Hepper is reader-supported. When you buy via links on our site, we may earn an affiliate commission at no cost to you. Learn more.

Why Is My Rabbit Breathing Fast? 4 Likely Reasons

Kristin Hitchcock

By Kristin Hitchcock

Healthy rabbits take 30-60 breaths per minute when they are calm and always breathe only through their nose. Rabbits might breathe fast for all sorts of different reasons. Most of these can be quite troublesome and require you to get your rabbit checked by a vet immediately. For instance, a rabbit may breathe fast due to overheating or an underlying illness.

There are very few benign reasons a rabbit may be breathing quickly. One of them is physical activity like playing and running around. Rabbits may also breathe fast due to stress or anxiety. If you notice this, you need to step in and stop or reduce the cause of their stress before it gets worse.

Below, we’ve listed several reasons your rabbit may be breathing fast.

divider_rabbit

Vet approved

Dr. Maja Platisa Photo

Reviewed & Fact-Checked By

Dr. Maja Platisa

In-House Veterinarian, DVM MRCVS

The information is current and up-to-date in accordance with the latest veterinarian research.

Learn more »

The 4 Reasons Why Your Rabbit Is Breathing Fast

1. Heat

Rabbits can overheat easily, especially if they’re a breed that is more adapted to colder climates. Overheating can easily and quickly lead to heatstroke, which is a life-threatening disorder. This happens when rabbits don’t have adequate shade or get trapped in a hot, enclosed area. Many rabbits are sensitive to heat, so you must monitor your rabbit carefully in hot weather or while exercising.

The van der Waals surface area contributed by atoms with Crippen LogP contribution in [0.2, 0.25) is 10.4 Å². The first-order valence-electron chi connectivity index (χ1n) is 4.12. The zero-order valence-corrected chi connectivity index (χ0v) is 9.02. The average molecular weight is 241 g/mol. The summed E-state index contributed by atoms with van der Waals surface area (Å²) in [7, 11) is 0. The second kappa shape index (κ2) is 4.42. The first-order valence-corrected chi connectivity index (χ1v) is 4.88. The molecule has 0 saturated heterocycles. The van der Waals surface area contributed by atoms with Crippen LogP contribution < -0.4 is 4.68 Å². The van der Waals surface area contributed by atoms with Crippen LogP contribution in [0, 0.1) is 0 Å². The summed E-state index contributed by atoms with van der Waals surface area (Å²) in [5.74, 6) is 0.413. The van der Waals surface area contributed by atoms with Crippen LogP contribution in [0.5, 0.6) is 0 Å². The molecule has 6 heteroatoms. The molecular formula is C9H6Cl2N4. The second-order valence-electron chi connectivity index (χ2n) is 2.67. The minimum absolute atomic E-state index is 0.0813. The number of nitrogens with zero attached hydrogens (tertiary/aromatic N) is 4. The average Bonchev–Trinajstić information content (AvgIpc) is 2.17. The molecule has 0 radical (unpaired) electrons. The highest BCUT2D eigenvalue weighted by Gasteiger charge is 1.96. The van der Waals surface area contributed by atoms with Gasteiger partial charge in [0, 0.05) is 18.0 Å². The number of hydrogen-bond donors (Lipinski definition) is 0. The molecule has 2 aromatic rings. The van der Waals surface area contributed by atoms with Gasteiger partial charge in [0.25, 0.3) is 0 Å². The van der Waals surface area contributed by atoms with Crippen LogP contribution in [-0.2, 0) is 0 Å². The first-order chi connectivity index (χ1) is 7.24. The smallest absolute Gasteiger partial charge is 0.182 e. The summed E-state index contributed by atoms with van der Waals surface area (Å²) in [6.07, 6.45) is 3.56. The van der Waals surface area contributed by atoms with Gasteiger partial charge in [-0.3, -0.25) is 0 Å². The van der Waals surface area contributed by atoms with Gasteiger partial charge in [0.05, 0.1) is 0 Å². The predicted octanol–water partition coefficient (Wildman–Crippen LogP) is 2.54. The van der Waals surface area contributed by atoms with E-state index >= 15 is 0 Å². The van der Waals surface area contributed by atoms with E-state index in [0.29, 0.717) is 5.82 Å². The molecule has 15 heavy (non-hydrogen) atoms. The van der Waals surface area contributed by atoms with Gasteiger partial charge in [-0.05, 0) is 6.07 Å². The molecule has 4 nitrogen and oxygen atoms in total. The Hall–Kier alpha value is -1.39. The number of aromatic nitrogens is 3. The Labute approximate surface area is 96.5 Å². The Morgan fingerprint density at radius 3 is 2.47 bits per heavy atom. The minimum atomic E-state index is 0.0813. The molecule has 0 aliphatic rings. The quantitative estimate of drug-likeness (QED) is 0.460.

When a rabbit’s body temperature rises, their heart rate increases and they may begin to breathe rapidly to cool down. They may seek out cooler spots or lay flat on the floor (if it is cool). Rabbits do not have sweat glands and cannot regulate their body temperature with the same efficiency humans can. Your rabbit may show several signs that they are overheating. For instance, breathing through their mouth, shallow fast breaths or panting, lethargy, loss of appetite, weakness, collapse and sometimes even death may occur.

To prevent overheating, your rabbit should always have access to a shaded area and plenty of fresh water. Do not leave your rabbit’s hutch in direct sunlight, which can make them overheat quickly. You should consider using fans to keep your rabbit’s area cool during hot seasons. The ideal environment temperature for a rabbit’s living space is 64.4 – 68 °F (18-20 °C). If the air temperature gets higher than this, ensure that there is a cool place they can retreat to. Never leave them in the car on a warm day or in an enclosed space prone to overheating, such as a greenhouse.

If you notice signs of overheating, take steps to cool your rabbit down immediately and call your vet at the same time. You can take them somewhere cool and ventilated, offering cold water or misting them with a spray bottle. Make sure to remain calm and minimize their stress. If they will tolerate it, place them on a cold, wet towel or cloth-wrapped ice pack. Do not cover them with a towel as this will make them even hotter. While doing all of this, get someone to start your car and turn the air conditioner on so you can be on your way to the vet straight away. Be careful not to bring your rabbit’s temperature down too quickly, as this can lead to shock and shivering, which will increase the body temperature again. You should seek the closest veterinary care immediately if you believe your rabbit is overheating or has a heat stroke.